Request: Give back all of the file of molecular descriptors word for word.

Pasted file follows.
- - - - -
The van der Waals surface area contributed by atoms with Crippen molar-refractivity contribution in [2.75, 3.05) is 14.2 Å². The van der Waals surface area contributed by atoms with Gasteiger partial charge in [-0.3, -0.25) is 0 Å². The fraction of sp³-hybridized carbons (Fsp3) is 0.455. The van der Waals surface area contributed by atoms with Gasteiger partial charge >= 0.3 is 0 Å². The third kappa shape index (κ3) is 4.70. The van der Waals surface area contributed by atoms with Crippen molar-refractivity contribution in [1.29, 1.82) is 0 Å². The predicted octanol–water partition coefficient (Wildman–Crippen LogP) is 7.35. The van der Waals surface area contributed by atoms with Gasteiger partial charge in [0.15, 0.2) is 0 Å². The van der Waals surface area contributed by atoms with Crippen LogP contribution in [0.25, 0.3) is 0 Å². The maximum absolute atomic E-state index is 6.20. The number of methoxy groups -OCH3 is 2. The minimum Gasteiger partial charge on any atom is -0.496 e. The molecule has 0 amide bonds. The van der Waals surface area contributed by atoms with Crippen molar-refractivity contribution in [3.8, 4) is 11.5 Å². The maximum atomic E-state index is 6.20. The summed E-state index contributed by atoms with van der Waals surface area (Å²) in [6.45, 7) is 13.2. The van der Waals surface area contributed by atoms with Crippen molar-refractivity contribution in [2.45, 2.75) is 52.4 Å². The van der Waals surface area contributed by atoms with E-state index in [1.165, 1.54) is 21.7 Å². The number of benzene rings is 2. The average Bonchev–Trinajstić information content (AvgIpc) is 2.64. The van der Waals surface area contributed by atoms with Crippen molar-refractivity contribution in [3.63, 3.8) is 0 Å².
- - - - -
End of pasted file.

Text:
The van der Waals surface area contributed by atoms with Crippen molar-refractivity contribution in [2.75, 3.05) is 14.2 Å². The van der Waals surface area contributed by atoms with Gasteiger partial charge in [-0.3, -0.25) is 0 Å². The fraction of sp³-hybridized carbons (Fsp3) is 0.455. The van der Waals surface area contributed by atoms with Gasteiger partial charge >= 0.3 is 0 Å². The third kappa shape index (κ3) is 4.70. The van der Waals surface area contributed by atoms with Crippen molar-refractivity contribution in [1.29, 1.82) is 0 Å². The predicted octanol–water partition coefficient (Wildman–Crippen LogP) is 7.35. The van der Waals surface area contributed by atoms with Gasteiger partial charge in [0.15, 0.2) is 0 Å². The van der Waals surface area contributed by atoms with Crippen LogP contribution in [0.25, 0.3) is 0 Å². The maximum absolute atomic E-state index is 6.20. The number of methoxy groups -OCH3 is 2. The minimum Gasteiger partial charge on any atom is -0.496 e. The molecule has 0 amide bonds. The van der Waals surface area contributed by atoms with Crippen molar-refractivity contribution in [3.8, 4) is 11.5 Å². The maximum atomic E-state index is 6.20. The summed E-state index contributed by atoms with van der Waals surface area (Å²) in [6.45, 7) is 13.2. The van der Waals surface area contributed by atoms with Crippen molar-refractivity contribution in [2.45, 2.75) is 52.4 Å². The van der Waals surface area contributed by atoms with E-state index in [1.165, 1.54) is 21.7 Å². The number of benzene rings is 2. The average Bonchev–Trinajstić information content (AvgIpc) is 2.64. The van der Waals surface area contributed by atoms with Crippen molar-refractivity contribution in [3.63, 3.8) is 0 Å².